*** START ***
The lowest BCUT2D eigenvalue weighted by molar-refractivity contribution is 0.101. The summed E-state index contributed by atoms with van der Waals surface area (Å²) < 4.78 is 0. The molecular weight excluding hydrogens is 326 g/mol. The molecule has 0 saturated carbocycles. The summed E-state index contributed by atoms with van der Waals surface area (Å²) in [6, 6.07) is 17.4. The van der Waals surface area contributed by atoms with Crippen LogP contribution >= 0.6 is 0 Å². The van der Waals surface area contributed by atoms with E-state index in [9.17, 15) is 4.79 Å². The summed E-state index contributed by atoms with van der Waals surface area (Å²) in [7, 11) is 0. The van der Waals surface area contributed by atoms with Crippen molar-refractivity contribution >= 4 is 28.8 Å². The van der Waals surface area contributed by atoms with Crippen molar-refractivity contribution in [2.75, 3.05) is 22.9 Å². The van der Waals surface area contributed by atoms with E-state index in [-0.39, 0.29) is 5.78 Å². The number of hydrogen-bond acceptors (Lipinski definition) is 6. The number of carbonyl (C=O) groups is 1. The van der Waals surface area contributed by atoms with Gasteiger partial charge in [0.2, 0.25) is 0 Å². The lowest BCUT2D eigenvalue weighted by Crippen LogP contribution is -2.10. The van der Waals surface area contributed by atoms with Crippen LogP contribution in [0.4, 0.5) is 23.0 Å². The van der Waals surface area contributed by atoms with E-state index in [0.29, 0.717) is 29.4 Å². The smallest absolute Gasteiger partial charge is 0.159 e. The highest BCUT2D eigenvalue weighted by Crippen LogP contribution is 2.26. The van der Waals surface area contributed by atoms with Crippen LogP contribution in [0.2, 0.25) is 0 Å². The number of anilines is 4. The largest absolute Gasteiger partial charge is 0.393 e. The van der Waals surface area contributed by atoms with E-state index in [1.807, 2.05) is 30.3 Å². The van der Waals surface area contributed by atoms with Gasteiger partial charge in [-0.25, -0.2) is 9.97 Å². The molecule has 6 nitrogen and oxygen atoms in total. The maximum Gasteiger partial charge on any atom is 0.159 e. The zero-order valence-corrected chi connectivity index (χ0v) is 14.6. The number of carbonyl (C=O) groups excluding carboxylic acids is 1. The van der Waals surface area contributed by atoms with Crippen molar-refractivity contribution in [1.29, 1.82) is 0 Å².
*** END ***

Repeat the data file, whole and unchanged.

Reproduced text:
The lowest BCUT2D eigenvalue weighted by molar-refractivity contribution is 0.101. The summed E-state index contributed by atoms with van der Waals surface area (Å²) < 4.78 is 0. The molecular weight excluding hydrogens is 326 g/mol. The molecule has 0 saturated carbocycles. The summed E-state index contributed by atoms with van der Waals surface area (Å²) in [6, 6.07) is 17.4. The van der Waals surface area contributed by atoms with Crippen LogP contribution >= 0.6 is 0 Å². The van der Waals surface area contributed by atoms with E-state index in [9.17, 15) is 4.79 Å². The summed E-state index contributed by atoms with van der Waals surface area (Å²) in [7, 11) is 0. The van der Waals surface area contributed by atoms with Crippen molar-refractivity contribution >= 4 is 28.8 Å². The van der Waals surface area contributed by atoms with Crippen molar-refractivity contribution in [2.75, 3.05) is 22.9 Å². The van der Waals surface area contributed by atoms with E-state index in [-0.39, 0.29) is 5.78 Å². The number of hydrogen-bond acceptors (Lipinski definition) is 6. The number of carbonyl (C=O) groups is 1. The van der Waals surface area contributed by atoms with Gasteiger partial charge in [0.2, 0.25) is 0 Å². The lowest BCUT2D eigenvalue weighted by Crippen LogP contribution is -2.10. The van der Waals surface area contributed by atoms with Crippen LogP contribution in [0.4, 0.5) is 23.0 Å². The van der Waals surface area contributed by atoms with E-state index in [0.29, 0.717) is 29.4 Å². The smallest absolute Gasteiger partial charge is 0.159 e. The highest BCUT2D eigenvalue weighted by Crippen LogP contribution is 2.26. The van der Waals surface area contributed by atoms with Crippen LogP contribution in [0.2, 0.25) is 0 Å². The number of anilines is 4. The largest absolute Gasteiger partial charge is 0.393 e. The van der Waals surface area contributed by atoms with E-state index in [1.807, 2.05) is 30.3 Å². The van der Waals surface area contributed by atoms with Gasteiger partial charge in [-0.25, -0.2) is 9.97 Å². The molecule has 6 nitrogen and oxygen atoms in total. The maximum Gasteiger partial charge on any atom is 0.159 e. The zero-order valence-corrected chi connectivity index (χ0v) is 14.6. The number of carbonyl (C=O) groups excluding carboxylic acids is 1. The van der Waals surface area contributed by atoms with Crippen molar-refractivity contribution in [1.29, 1.82) is 0 Å².